Lenders operating across multiple metro areas, in ADI’s experience, provide their branches with national rate sheets through which they price first-lien mortgages. Despite the single rate sheet, the lender’s many branch managers confront different competitive environments and are often tasked with refining rate sheet-based pricing to meet local conditions and maximize loan originations.
Branch Manager Pricing Decisions Can Create Fair Lending Risk
These branch manager decisions – often known as branch adjustments – represent a form of discretionary pricing. They pose a potential Fair Lending risk to lenders because they are difficult to incorporate into a Fair Lending regression analysis. So, when Fair Lending pricing models are built, inter-branch differences cannot be explained by either loan-level factors (e.g., LTV, credit score, occupancy status, etc.) or macroeconomic factors (i.e., some loans were priced when market rates were high, others when rates were low within a given year).
As a part of our regression-based Fair Lending pricing modeling solutions for several clients, we have developed a technique that helps explain pricing differences between Branches A and B – located in different metro areas – by using the Herfindahl-Hirschman Index (HHI) – a measure of relative market concentration. This solution helps to:
- increase the proportion of pricing differences that can be explained in regression modeling; and therefore
- reduce the potential for Fair Lending pricing risk to be identified through pricing models.
Our solution involves incorporating a measure of market concentration in each metro area, allowing us to characterize the competition a lender is facing at individual branches within our modeling. The index relies on data made public under the Home Mortgage Disclosure Act (HMDA).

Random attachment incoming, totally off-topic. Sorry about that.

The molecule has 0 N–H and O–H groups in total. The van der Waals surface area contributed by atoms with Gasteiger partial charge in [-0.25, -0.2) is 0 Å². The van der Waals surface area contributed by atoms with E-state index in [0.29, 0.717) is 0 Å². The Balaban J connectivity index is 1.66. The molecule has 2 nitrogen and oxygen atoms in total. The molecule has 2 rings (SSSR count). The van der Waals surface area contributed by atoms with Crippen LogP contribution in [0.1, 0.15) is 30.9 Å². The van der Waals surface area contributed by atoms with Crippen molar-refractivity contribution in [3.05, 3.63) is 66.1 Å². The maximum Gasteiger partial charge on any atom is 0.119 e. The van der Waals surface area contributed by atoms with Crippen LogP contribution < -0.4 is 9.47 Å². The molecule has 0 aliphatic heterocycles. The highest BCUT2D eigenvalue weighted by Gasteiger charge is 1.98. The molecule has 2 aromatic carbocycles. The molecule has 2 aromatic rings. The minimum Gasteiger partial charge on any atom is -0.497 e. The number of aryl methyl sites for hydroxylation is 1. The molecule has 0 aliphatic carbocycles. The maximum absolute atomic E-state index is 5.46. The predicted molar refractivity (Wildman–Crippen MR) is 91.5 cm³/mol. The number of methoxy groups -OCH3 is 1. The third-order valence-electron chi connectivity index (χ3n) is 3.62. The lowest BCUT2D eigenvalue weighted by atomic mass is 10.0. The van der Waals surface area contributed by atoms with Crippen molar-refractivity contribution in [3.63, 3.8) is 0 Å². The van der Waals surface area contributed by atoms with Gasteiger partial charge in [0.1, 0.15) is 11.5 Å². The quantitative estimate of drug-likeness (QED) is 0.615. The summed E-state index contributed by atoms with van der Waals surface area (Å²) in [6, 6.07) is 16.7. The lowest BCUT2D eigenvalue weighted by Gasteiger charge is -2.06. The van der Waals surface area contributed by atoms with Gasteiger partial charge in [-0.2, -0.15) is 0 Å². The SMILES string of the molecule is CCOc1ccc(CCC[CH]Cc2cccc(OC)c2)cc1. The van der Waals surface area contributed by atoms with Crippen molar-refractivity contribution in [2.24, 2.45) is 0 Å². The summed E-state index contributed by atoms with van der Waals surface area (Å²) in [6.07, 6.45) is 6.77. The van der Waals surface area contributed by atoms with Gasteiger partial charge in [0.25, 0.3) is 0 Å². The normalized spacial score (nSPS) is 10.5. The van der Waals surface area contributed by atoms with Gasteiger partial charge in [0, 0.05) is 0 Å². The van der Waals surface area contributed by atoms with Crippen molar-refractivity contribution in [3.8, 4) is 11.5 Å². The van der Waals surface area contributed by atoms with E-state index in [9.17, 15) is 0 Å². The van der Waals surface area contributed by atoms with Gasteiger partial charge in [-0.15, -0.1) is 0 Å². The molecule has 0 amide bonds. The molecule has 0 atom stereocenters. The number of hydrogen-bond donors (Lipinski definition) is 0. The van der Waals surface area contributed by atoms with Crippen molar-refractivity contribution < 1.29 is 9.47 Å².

Let’s consider a simple example to help illustrate:
- Suppose Lender XYZ operates in two metro areas in Texas – Houston (Branch A) and Killeen (Branch B).
- In Houston, the largest lender (Wells Fargo) originated 3 percent of 2017 first-lien purchase loans. In Killeen, on the other hand, the largest lender (Fairway) originated over one-quarter of 2017 first-lien purchase loans.
- For lenders (other than Wells Fargo and Fairway) operating in both markets, we would expect branch managers to offer greater discretionary discounts in Killeen than in Houston. Conceptually, the Killeen branch manager would expect a substantial number of customers would check with the dominant local lender who, given their size, may offer relatively low pricing. On the other hand, the Houston branch manager would be under less competitive pressure. While its customers may shop for better pricing offers, it is less likely that these competitive offers would be priced as low as those offered by Killeen’s dominant lender.
Controlling for Competition Has Reduced Pricing Risk for Clients
Empirical evidence we have developed across multiple lenders has found evidence of the relationship between market concentration and borrower pricing or APR outcomes. Specifically – in Fair Lending pricing models we have incorporated HHI measures of market concentration for several clients – and found a negative association. That is, regression-based evidence has demonstrated that borrower pricing for small lenders in places like Killeen (where there were 200 originators in 2017) and Houston (where there were 400) differed. Pricing for Lender XYZ in relatively more competitive environments (e.g., Houston) has proven significantly lower than in less competitive metro areas like Killeen.
Incorporating HMDA-based measures of metro area market concentration has, in turn, resulted in significantly less Fair Lending pricing concerns for our clients, resulting in lower compliance costs and a lower need to complete Comparative File Reviews or other types of post-regression file reviews.
We would be pleased to discuss how we can build, validate or enhance Fair Lending regression-based pricing models for your company using these and other techniques, contributing to the efficacy of your company’s compliance risk management system.
 The HHI is used by the US Department of Justice and the Federal Trade Commission, for instance, to measure the level of competition in particular markets as it evaluates proposed corporate mergers. LendingTree.com recently published an article “LendingTree Reveals Where Homebuyers See the Most Mortgage Lender Competition” that discusses the role of the HHI in measuring contemporary mortgage market concentration across metro areas.